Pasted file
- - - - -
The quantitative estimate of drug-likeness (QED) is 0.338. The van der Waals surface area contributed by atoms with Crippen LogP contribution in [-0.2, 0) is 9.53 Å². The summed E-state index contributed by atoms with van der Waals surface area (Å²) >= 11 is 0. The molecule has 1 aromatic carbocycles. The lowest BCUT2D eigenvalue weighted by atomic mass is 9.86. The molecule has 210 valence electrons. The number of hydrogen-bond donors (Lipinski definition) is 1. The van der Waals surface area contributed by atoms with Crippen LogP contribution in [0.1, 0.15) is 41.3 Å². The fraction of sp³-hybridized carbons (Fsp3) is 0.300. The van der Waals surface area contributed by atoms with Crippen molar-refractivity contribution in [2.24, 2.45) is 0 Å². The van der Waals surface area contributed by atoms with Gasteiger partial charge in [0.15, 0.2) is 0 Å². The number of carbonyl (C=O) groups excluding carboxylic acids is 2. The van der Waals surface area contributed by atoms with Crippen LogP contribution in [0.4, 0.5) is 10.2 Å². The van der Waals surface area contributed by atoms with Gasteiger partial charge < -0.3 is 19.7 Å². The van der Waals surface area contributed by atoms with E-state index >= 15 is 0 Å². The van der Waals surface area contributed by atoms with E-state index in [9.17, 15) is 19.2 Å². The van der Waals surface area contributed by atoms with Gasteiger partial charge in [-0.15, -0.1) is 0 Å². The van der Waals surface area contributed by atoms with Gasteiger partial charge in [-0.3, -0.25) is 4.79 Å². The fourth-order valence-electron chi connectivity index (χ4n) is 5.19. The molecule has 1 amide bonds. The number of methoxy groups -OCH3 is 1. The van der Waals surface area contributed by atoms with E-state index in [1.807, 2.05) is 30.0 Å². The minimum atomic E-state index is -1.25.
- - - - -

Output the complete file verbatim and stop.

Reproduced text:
The quantitative estimate of drug-likeness (QED) is 0.338. The van der Waals surface area contributed by atoms with Crippen LogP contribution in [-0.2, 0) is 9.53 Å². The summed E-state index contributed by atoms with van der Waals surface area (Å²) >= 11 is 0. The molecule has 1 aromatic carbocycles. The lowest BCUT2D eigenvalue weighted by atomic mass is 9.86. The molecule has 210 valence electrons. The number of hydrogen-bond donors (Lipinski definition) is 1. The van der Waals surface area contributed by atoms with Crippen LogP contribution in [0.1, 0.15) is 41.3 Å². The fraction of sp³-hybridized carbons (Fsp3) is 0.300. The van der Waals surface area contributed by atoms with Crippen molar-refractivity contribution in [2.24, 2.45) is 0 Å². The van der Waals surface area contributed by atoms with Gasteiger partial charge in [0.15, 0.2) is 0 Å². The number of carbonyl (C=O) groups excluding carboxylic acids is 2. The van der Waals surface area contributed by atoms with Crippen LogP contribution in [0.4, 0.5) is 10.2 Å². The van der Waals surface area contributed by atoms with Gasteiger partial charge < -0.3 is 19.7 Å². The van der Waals surface area contributed by atoms with E-state index >= 15 is 0 Å². The van der Waals surface area contributed by atoms with E-state index in [9.17, 15) is 19.2 Å². The van der Waals surface area contributed by atoms with Gasteiger partial charge in [-0.15, -0.1) is 0 Å². The van der Waals surface area contributed by atoms with Gasteiger partial charge in [-0.3, -0.25) is 4.79 Å². The fourth-order valence-electron chi connectivity index (χ4n) is 5.19. The molecule has 1 amide bonds. The number of methoxy groups -OCH3 is 1. The van der Waals surface area contributed by atoms with E-state index in [1.807, 2.05) is 30.0 Å². The minimum atomic E-state index is -1.25.